Classic match (1)
Queens Park Rangers 1-5 West Ham United
War League South
Saturday 31 May 1941, Loftus Road
Fresh from lifting the inaugural Football League War Cup in June 1940, West Ham United enjoyed a successful 1940/41 campaign in the War League South.
With the Second World War raging, the Football League competitions had been halted to save on resources, with a regional tournament replacing them. The Hammers, who welcomed a number of guest players into their ranks to compensate for the loss of players to the Armed Forces, adapted well to the temporary arrangements.
The 1940/41 campaign had seen West Ham score some eye-catching victories, including an 11-0 home win over Southend United in October 1940, a 6-2 success against Chelsea two months later and an 8-1 victory over Clapton Orient in April 1941. The main goalscorer in all three games was Alec George Foreman, who scored four times against Southend and twice apiece against Chelsea and Orient.
In all, Foreman would finish the season with an impressive 24 goals in just 23 league matches. Three of them came in a 5-1 victory at Queens Park Rangers on this day in 1941, when a 2,000-strong crowd also saw Joseph Stanley Foxall and Len Goulden find the net.
Foreman would score his final goal of the season in a 3-2 defeat by Rangers in the reverse fixture on 7 June 1941 - the last game of the season. The prolific forward would total 188 goals in just 234 appearances for the Hammers, but the hostilities meant that just nine of those appearances and two goals have made the first-team record books.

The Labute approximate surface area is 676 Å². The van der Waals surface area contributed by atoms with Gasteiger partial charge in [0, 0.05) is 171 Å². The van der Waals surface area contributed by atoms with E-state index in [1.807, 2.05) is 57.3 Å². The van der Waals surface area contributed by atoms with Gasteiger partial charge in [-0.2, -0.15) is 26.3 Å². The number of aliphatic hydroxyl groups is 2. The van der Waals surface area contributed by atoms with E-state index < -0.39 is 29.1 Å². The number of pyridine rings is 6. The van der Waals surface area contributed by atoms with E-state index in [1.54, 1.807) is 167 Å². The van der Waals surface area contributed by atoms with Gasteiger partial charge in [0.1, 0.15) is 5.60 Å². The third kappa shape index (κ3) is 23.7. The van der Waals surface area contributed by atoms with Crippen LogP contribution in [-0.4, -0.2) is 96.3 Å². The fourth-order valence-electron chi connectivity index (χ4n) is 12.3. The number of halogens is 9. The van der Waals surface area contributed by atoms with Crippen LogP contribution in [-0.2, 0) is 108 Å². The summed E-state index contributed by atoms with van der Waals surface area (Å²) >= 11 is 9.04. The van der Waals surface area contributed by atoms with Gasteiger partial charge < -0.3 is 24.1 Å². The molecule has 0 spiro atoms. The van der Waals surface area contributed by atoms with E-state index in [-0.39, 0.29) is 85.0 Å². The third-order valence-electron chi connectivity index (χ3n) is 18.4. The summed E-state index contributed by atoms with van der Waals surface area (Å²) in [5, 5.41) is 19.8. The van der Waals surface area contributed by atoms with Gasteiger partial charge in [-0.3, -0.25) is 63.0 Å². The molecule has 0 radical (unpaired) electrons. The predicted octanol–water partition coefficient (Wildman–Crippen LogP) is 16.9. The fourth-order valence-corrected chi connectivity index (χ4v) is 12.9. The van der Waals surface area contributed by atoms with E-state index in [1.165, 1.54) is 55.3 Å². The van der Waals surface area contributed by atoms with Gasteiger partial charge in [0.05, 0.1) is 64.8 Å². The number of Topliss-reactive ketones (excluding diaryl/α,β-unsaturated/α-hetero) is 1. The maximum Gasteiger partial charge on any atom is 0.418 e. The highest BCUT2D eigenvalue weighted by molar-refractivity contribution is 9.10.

Classic match (2)
West Ham United 0-5 Burnley
Saturday 31 May 1947, Boleyn Ground
West Ham United had next to nothing to play for when Burnley visited the Boleyn Ground on the final day of the 1946/47 season.
The Hammers started the afternoon eleventh in the Division Two table after securing an impressive 3-2 victory at Newcastle United in their penultimate fixture on Monday 26 May, but the five goals would not be shared this time around.
Burnley started the day second in table and knew a win would confirm their promotion to Division One and a return to the top flight for the first time since they were relegated in 1930. The Lancashire club had enjoyed an outstanding 1946/47 campaign, also reaching the FA Cup final where they were edged out 1-0 after extra-time by Charlton Athletic at Wembley.
The season was the first full campaign after the Second World War and, as such, had not started until the final day of August 1946. The season did not end until 31 May, but West Ham would have hoped it was already over as Burnley romped to their biggest-ever win at the Boleyn Ground.
Needing just a draw to secure promotion, Burnley were three goals up at half-time and added two more after the break to complete a dismal afternoon for the hosts.